December 6, 2022
1,000 layoffs at Microsoft.
2,500 more at Salesforce.
Another 7,500 at Twitter.
10,000 at Google.
And a whopping 11,000 redundancies at Meta.
The working world is quaking under the weight of gruesome financial projections, a cost of living crisis, an international war, the “great resignation” and the rise of “quiet-quitting”. So much so, that the Bank of England states that the UK faces its longest-ever recession since records began.
Morale is at an all-time low, motivation is even lower, and the day-to-day reality for employees and employers looks immeasurably darker than it did before. A feat, given that this time last year we were only just resurfacing from a two-year global pandemic.
So, where do we go from here?
While the papers have formally announced we’re in the end times, rumblings of something much, much different have begun to surface. Businesses are realising the necessity for sustainability and purpose. Workers are reclaiming their time and denying toxic environments of their talents. And many economists state that the market is correcting itself in light of unsustainable growth in recent years, which resulted in record-breaking valuations for businesses.
But where does this leave employers and their employees? Who will scale the downturn? What actions can employers take to protect their people? And which practices are becoming outdated?
As the world watches and waits, Twitter has taken centre stage, not least for its shocking loss of staff, but for its unusual approach to employee morale, motivation, and well-being. Perhaps unusual is a kind term. Interestingly, however, ongoing events at Twitter speak to a larger problem in the working world; a disconnect between the C-Suite and its staff, an archaic grip on outdated working practices, and a myopic approach to worker well-being.
Unless you’ve been living under a rock, Elon Musk, CEO of Tesla and renowned entrepreneur, bought Twitter this year for $44 billion. However, the deal was anything but smooth sailing, with an attempted back-out, a legally enforced “back-in”, and an ensuing stream of headline-worthy events.
Let’s explore a brief but eventful timeline of events.
On October 28th, Musk tweeted “the bird is freed” and then proceeded to gut the executive board, firing the CFO, the CTO and the Head of Legal Policy, Trust, and Safety.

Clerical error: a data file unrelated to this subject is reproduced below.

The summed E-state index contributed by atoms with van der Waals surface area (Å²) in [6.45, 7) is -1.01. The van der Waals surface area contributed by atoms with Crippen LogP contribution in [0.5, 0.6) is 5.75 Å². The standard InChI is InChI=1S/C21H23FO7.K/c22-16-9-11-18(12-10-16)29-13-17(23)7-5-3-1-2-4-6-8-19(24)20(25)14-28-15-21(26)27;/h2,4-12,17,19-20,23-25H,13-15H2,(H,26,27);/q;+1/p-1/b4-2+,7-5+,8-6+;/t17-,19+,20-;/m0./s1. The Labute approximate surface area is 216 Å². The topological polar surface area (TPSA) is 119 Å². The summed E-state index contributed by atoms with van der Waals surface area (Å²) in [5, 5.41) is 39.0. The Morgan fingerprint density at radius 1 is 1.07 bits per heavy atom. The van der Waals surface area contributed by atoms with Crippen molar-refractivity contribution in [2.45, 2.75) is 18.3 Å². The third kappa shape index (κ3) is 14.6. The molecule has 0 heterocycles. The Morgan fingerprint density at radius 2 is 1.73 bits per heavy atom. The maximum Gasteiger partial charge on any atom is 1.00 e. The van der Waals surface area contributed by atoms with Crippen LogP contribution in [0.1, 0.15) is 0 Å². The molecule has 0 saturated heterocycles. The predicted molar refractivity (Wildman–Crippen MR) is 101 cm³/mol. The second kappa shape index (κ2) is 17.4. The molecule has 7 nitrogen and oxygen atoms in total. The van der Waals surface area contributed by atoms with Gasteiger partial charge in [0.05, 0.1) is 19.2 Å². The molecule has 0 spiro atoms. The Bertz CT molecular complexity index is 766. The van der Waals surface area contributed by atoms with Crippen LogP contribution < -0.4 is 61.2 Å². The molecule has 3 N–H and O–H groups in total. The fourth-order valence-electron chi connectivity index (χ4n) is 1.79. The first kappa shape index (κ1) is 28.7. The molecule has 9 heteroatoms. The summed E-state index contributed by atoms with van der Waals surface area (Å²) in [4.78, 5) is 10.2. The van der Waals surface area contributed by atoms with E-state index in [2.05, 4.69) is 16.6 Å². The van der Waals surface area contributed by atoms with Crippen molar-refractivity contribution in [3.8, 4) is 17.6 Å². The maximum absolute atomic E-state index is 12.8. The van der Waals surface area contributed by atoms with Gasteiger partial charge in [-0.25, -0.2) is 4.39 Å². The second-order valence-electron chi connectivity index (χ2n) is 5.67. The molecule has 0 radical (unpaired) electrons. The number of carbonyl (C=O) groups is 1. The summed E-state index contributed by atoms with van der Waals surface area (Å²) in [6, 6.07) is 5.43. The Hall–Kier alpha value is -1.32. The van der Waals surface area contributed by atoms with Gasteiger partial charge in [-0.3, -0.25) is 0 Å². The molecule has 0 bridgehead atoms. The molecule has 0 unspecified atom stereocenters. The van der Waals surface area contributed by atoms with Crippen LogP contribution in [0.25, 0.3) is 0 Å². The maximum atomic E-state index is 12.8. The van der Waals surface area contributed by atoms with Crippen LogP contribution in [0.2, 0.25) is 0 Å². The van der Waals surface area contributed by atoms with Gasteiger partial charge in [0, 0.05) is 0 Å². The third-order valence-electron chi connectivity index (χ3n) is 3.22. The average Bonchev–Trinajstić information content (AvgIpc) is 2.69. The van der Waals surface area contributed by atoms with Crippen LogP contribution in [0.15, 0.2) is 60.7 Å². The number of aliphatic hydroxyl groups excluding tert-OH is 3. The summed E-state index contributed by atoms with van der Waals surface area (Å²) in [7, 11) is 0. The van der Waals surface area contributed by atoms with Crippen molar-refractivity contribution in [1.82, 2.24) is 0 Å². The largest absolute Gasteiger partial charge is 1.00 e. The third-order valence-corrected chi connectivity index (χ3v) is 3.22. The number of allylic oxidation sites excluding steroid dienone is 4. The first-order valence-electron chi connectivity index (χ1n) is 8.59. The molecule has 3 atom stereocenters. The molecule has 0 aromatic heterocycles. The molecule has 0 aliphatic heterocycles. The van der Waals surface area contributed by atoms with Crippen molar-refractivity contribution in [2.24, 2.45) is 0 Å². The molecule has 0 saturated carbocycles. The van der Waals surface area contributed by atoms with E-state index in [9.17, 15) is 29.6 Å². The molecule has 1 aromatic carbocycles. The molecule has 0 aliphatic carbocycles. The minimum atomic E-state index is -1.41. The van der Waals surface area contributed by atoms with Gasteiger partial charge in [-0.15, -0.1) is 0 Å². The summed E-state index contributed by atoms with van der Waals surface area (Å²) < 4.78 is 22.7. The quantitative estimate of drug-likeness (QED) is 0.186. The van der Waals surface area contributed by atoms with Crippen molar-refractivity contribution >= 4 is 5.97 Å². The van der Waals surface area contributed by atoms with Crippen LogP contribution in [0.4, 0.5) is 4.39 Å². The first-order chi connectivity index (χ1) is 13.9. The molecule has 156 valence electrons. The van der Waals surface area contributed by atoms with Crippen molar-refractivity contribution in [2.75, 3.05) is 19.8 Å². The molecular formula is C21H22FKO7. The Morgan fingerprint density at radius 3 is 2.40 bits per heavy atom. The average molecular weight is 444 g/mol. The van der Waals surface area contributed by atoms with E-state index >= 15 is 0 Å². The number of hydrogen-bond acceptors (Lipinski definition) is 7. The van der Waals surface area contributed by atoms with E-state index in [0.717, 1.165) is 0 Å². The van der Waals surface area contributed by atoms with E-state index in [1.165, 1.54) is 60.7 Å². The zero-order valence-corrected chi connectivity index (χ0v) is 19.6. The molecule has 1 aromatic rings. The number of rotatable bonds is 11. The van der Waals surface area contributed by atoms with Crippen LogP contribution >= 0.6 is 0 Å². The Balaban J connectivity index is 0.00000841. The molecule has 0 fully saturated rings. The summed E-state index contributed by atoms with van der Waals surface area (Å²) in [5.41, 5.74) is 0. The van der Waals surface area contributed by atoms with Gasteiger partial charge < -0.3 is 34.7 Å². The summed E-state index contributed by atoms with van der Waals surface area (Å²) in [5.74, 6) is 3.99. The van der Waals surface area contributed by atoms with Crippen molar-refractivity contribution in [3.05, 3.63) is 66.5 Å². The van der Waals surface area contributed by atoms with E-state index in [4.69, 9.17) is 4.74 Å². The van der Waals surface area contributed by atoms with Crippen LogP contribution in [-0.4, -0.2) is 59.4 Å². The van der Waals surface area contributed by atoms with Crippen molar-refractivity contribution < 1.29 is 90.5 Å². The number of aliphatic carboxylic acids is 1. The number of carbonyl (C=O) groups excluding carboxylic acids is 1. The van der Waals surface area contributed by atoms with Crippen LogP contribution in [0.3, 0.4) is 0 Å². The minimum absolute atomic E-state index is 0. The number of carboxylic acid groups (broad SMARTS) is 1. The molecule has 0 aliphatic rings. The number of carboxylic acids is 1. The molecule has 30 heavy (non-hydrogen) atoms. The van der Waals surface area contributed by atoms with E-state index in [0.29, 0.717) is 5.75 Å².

On November 4th, Musk continued gutting, with the announcement of 7,500 layoffs for the social media site, via email. And, while this approach - though brash - was accepted in much of the US, it disregarded European employment laws, triggering an ongoing legal case in the process. This was in addition to Musk letting go of swathes of employees dedicated to the fight against misinformation online.
On November 9th, in response to Twitter losing a staggering amount of advertisers, Musk launched “Twitter Blue”, an $8 subscription service designed to address “imposters” and secure much needed cashflow for the business.
The reality, however, was a week of chaos, with some accounts being locked into ill-fitting personas, insulin provider Eli Lilly losing billions as a result of a fake post, and Musk facing yet another public hurdle to scale.
On November 10th, Musk scrapped Twitter’s work-from-home policy, stating the team faced “difficult times ahead”. This came in stark contrast to Twitter’s March announcement, where it was one of the first global enterprises to allow Twitter employees to work remotely “forever”. Days later, software developers - many of whom had already relocated further afield - were asked to fly to San Francisco with just a few hours' notice for an in-person office meeting.
As days rolled by, Twitter engineers began to publicly express concerns around the takeover, from worries about the loss of crucial infrastructure to concerns around Twitter’s ability to keep up with strict data protection laws.
In response, Musk fired engineers that expressed public concerns, directly contradicting Twitter’s ethos to “seek diverse perspectives”.
On November 16th, Musk continued his eventful takeover, this time sending out a company-wide email that asked employees to go “extremely hardcore”, and work “long hours at high intensity”, insisting that “only exceptional performance will constitute a passing grade”.
The email closes with the line,
“If you are part of the new Twitter, please click yes on the link below. Anyone who has not done so by 5 pm ET tomorrow will receive three months of severance.”
At the time of Elon’s email, Twitter had an estimated 2,900 remaining employees, as a result of 7 thousand-plus layoffs that had happened weeks prior. Following Musk’s loyalty bid for his new era of Twitter, the entrepreneur woke to a significantly different reality on November 17th. Rather than experiencing a wave of commitment, the pledge sparked a series of resignations that sent shockwaves through the business. So much so - in direct contrast to Musk’s earlier mandate - the entrepreneur shuttered the doors of Twitter’s office, with many reports indicating it was consequent of an inability to track who was, and who wasn’t fired. Why? The social media site was now grappling with a dramatically pared-down HR department, that days later on the 28th of November, would struggle to even make payroll for the remaining “tweeps”.
So, why is this headline-worthy?